For everything I read supporting a position I tried to find something that opposed that position in order that I wasn’t favoring one side or the other. I consciously made an effort to approach the subject objectively and give each position equal consideration. And at the end of all this reading, all the stuff I had read or seen or learned in support of religion or a god or supernatural spirits or souls or ghosts or reincarnation or heavens or hells… what it all amounted to was a bunch of wishy-washy arguments, appeals for me look into my heart and feel His presence there, and the exact same promises and warnings I had been spoon fed about Santa: he’s always watching, he knows when you’ve been good or bad, you’ll get rewarded for being good and that there are consequences to misbehaving.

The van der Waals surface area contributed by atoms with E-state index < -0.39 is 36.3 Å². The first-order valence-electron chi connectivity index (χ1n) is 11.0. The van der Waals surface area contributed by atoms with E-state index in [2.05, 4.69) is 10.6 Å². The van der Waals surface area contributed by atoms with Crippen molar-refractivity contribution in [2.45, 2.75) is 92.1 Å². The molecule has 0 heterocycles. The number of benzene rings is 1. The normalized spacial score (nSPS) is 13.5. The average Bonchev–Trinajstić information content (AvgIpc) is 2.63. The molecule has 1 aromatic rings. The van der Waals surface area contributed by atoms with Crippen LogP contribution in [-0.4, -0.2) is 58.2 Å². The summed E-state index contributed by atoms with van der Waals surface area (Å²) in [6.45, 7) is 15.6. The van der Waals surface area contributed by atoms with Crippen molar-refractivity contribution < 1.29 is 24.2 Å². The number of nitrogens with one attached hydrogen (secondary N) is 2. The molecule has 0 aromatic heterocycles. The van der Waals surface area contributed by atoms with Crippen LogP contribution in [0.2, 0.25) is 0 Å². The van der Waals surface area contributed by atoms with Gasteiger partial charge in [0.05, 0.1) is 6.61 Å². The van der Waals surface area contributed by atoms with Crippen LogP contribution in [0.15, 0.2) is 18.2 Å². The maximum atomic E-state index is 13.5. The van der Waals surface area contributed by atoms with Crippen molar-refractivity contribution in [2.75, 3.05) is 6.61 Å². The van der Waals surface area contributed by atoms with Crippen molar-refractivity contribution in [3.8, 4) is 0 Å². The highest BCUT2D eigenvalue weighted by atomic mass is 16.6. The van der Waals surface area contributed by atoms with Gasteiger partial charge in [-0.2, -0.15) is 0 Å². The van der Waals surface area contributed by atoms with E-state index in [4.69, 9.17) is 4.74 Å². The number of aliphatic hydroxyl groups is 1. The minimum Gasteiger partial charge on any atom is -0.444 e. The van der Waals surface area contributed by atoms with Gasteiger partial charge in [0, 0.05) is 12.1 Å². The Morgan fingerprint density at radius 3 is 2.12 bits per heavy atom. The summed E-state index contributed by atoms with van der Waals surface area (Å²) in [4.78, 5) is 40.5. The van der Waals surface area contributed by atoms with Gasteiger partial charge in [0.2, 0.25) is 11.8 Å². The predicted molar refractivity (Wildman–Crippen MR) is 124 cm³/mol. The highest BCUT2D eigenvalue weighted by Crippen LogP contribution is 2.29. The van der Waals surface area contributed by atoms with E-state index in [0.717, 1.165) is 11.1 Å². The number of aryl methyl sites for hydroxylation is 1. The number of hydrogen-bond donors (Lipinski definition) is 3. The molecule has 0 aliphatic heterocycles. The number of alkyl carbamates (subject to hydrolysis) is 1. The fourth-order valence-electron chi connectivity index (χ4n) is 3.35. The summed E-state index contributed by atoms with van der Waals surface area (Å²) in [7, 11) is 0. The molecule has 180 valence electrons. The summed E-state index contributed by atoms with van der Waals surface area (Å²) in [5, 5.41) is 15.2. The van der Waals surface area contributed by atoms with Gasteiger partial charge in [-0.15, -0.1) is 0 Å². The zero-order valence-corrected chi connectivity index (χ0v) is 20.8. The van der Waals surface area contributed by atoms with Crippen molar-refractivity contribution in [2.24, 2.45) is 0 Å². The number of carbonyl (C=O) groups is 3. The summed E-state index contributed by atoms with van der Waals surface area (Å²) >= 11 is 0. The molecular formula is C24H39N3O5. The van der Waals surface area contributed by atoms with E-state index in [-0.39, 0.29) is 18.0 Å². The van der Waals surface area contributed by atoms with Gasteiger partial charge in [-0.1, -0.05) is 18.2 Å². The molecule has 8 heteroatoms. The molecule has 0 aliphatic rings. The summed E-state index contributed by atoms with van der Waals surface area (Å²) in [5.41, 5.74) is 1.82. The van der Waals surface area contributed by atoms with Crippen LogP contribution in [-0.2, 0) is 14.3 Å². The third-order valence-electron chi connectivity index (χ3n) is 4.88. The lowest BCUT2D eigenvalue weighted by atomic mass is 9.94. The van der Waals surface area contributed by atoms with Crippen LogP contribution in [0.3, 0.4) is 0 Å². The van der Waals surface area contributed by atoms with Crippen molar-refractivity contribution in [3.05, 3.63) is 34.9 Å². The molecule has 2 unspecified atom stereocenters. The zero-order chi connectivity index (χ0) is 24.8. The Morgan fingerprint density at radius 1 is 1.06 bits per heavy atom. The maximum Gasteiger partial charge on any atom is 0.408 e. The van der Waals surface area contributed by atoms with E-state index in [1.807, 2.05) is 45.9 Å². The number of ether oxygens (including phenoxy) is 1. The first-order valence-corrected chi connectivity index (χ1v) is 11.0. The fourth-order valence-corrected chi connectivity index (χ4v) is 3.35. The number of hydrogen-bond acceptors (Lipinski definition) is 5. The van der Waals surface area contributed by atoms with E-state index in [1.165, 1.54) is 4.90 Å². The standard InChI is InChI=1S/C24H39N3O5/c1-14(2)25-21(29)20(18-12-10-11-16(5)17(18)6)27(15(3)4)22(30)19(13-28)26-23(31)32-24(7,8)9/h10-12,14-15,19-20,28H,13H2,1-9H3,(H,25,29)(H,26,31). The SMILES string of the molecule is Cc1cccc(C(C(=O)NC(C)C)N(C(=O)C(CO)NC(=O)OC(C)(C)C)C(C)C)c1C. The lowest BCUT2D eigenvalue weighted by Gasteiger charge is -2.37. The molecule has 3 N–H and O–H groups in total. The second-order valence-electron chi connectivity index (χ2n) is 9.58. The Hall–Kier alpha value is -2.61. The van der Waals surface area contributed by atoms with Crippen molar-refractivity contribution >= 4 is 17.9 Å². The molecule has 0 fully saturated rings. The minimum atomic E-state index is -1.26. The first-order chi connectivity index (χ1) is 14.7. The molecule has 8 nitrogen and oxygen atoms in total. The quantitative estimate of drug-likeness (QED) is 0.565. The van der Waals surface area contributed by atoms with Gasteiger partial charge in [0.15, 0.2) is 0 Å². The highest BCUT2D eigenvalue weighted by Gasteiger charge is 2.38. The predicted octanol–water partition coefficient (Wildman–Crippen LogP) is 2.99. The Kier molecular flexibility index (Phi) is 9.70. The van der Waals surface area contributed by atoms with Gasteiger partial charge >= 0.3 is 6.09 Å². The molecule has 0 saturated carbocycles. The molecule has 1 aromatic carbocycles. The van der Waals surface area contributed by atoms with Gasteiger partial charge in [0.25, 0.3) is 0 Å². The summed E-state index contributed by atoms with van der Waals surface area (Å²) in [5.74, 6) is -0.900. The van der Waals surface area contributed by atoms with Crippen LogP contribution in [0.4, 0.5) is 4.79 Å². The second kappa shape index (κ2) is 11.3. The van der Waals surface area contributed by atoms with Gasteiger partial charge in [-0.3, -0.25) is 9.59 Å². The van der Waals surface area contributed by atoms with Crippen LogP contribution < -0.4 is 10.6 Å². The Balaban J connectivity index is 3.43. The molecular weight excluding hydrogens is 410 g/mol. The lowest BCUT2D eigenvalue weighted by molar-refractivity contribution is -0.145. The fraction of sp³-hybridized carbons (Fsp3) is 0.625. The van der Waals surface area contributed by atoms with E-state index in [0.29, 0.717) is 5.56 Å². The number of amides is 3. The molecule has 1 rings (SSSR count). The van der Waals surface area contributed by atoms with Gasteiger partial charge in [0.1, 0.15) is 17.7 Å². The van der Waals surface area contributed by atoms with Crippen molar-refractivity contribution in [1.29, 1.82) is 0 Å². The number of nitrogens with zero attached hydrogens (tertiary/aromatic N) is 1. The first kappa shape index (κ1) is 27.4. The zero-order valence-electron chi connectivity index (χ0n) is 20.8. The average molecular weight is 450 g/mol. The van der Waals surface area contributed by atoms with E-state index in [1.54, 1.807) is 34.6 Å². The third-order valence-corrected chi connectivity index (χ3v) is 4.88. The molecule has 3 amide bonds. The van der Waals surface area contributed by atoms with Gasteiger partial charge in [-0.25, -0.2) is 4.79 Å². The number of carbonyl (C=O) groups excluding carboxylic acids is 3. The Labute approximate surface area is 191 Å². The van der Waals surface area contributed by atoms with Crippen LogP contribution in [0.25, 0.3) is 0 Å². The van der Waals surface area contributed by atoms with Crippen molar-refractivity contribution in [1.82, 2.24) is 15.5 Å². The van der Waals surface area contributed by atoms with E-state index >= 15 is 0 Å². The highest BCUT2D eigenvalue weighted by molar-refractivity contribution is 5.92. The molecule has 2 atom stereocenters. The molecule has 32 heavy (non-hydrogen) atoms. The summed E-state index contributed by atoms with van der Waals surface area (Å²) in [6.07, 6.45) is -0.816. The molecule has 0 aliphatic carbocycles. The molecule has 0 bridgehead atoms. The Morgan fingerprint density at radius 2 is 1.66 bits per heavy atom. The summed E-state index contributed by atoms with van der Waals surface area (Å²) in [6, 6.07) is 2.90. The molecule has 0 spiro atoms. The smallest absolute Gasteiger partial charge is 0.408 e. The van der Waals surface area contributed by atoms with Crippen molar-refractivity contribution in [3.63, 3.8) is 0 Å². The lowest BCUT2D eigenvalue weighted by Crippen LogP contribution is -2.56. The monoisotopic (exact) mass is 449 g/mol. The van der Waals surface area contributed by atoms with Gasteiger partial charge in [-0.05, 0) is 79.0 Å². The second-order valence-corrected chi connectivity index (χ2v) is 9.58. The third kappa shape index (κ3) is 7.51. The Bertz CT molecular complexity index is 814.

I came to understand that there’s no evidence for any of it, no rationale for picking one religion over another and real no reason believe any of it was true. None of these religions could point to anything real or tangible or testable, none of them could give me a good reason to believe at all apart from trying to make me afraid of their hell and desire their heaven, all they could do was talk at me, and the supposed “evidence” they would point to had either been falsified by other scientists, had been proven to be a misrepresentation of the data on the part of the religious advocate, or was an outright refusal to even consider the evidence presented by scientists with an opposing view. On the other hand, though, the people who were doing the experiments, who were coming up with the evidence, who were doing the research into religion and belief and theology and the historicity of their holy books, many of whom were religious and just trying to better understand the origins of their faith, weren’t coming up with anything that supported the existence of a god; they weren’t coming up reasons for me to believe.